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consistency of this conduct, the French minister, Talleyrand, had the insolence to demand from his Britannic majesty the ratification of the treaty between Mortier and the regency of Hanover... It is needless to add, that the application was rejected with contempt. In the course of the summer, a statement appeared under the signature of the French respecting an overture not less immodest, which was made in the month of February, by an agent of Bonaparte, to levis XVIII., at Warsaw, for the resignation of that monarch's right to the throne of France. The proposal was, that, for this resignation, the fallen monarch should receive indemnities from Bonaparte, and even a splendid establishment. The answer of the king was full of dignity and modcration. It was as follows: “I am far from being inclined to confound M. Bonaparte with those who have preceded him. I think highly of his valour, and of his military talents. Neither do I feel ungrateful for many acts of his administration; for whatever is done for the benefit of my people, shall always be dear to my heart. He is deceived, however, if he imagines that he can induce me to forego my claims; for otherwise he himself would confirm and establish them, could they be called in question, by the very step he has now taken. “I cannot pretend to know what may be the intentions of the Almighty respecting my race, and myself; but I am well-aware of the obligations imposed upon me by the rank to which he was pleased I should be born. As a Christian I shall continuc to fulfil these obligations to my last breath. As a descendant of St. Louis I shall

endeavour to imitate his example by respecting myself—even in captivity and chains. As successor of Francis I., I shall at least aspire to say with him—We have lost every thing but our honour.” On the 2d of March the king wrote to monsieur, acquainting him with what had passed, and instructed him to make known the same to the princes of the blood who were in Ergland, taking charge himself to inform such of them respecting it who do not re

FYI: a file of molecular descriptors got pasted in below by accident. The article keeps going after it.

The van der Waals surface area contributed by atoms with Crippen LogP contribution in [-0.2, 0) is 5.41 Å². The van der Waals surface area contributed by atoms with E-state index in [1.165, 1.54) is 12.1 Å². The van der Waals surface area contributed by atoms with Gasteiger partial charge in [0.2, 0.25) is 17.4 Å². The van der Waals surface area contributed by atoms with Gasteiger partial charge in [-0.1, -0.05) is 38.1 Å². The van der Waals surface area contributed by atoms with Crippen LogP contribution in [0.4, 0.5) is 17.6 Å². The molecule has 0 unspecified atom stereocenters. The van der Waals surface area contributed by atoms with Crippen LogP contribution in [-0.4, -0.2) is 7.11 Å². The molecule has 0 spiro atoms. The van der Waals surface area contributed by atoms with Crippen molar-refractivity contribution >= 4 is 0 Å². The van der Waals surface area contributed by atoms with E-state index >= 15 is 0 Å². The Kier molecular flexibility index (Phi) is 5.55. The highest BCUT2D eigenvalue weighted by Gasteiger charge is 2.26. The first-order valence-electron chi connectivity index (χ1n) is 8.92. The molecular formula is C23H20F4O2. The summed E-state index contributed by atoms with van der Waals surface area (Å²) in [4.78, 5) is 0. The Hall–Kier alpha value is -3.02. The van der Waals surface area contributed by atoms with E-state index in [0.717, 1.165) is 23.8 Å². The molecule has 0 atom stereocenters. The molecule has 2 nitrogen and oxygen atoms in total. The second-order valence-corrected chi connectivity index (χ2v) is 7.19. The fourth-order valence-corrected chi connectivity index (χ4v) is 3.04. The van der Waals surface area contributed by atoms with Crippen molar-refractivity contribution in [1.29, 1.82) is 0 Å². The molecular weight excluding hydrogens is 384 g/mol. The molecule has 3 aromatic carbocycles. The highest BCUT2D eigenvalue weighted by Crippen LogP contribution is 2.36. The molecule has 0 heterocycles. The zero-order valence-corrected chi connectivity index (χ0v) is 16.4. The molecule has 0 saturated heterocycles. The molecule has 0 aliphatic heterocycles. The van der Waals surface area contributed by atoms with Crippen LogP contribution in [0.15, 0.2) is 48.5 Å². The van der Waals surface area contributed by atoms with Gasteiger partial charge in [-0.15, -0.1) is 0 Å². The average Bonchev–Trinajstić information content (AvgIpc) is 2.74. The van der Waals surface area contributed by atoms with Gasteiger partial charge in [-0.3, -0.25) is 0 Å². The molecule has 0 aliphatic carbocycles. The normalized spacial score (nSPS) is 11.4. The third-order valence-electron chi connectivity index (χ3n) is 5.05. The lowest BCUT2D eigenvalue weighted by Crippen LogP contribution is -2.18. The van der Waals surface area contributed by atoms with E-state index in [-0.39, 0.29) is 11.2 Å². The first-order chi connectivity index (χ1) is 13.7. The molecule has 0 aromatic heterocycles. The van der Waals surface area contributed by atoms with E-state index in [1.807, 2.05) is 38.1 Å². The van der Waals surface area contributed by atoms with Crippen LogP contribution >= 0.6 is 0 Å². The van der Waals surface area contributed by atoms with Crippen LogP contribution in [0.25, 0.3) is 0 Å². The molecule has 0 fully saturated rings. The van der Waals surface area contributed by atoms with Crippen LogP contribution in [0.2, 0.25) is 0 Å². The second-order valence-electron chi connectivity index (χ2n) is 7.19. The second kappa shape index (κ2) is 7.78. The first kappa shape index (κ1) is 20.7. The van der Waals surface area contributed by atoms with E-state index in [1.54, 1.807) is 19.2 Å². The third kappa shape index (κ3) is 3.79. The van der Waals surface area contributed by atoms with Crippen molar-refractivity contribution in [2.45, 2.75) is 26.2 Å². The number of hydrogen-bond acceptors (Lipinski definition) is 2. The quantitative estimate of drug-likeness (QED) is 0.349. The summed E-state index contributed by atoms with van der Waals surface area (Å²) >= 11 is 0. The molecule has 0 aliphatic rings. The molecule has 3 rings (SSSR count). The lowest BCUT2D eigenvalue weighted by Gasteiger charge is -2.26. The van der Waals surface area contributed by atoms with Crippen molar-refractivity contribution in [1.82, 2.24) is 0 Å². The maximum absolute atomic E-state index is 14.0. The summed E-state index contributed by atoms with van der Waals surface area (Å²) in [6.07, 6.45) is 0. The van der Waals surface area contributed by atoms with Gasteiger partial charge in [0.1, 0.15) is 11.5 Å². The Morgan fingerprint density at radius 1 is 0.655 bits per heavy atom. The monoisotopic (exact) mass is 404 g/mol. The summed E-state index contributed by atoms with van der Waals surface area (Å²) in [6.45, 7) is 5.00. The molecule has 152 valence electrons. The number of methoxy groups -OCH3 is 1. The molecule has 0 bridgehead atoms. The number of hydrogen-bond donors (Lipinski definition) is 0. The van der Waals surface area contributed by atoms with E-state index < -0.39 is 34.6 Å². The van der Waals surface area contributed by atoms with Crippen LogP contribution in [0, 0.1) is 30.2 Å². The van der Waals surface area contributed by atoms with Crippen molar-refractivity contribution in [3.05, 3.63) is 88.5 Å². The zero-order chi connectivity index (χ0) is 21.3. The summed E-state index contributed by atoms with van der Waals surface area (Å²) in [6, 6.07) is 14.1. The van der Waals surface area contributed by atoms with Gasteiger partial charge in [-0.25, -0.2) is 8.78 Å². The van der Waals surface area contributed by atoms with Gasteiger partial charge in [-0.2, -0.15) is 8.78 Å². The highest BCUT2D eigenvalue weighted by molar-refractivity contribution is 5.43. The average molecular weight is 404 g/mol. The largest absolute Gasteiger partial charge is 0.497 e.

side in that country. On the 22d

of April, monsieur called a meeting of the princes, who signed an adhesion to the answer of the king of the 28th of February. It afterwards appeared, that, on the 19th of March, the same envoy, pursuant to the orders which he had received, waited again upon the king: there was no longer any question about the substance of his majesty's answer, but some alterations were intimated respecting the terms in which the form of the answer should be couched : apprehensions seemed to be felt lest it should so far irritate the usurper as to prompt him to exert his influence in order to aggravate the misfortunes of the king. His majesty, however, observed, that “he should make no alteration in his answer, which was as moderate as could be expected, and that Bonaparte could not be justified in com

plaining of it, since if indeed it had

treated him as a rebel and an usurper, it would have told him no more than the truth.” Upon this, certain dangers were hinted to him—“What dangers ?” observed the king. “ Ill-minded persons may require that I withdraw from the asylum that is granted to me. I will pity the sovereign who may deem himself compelled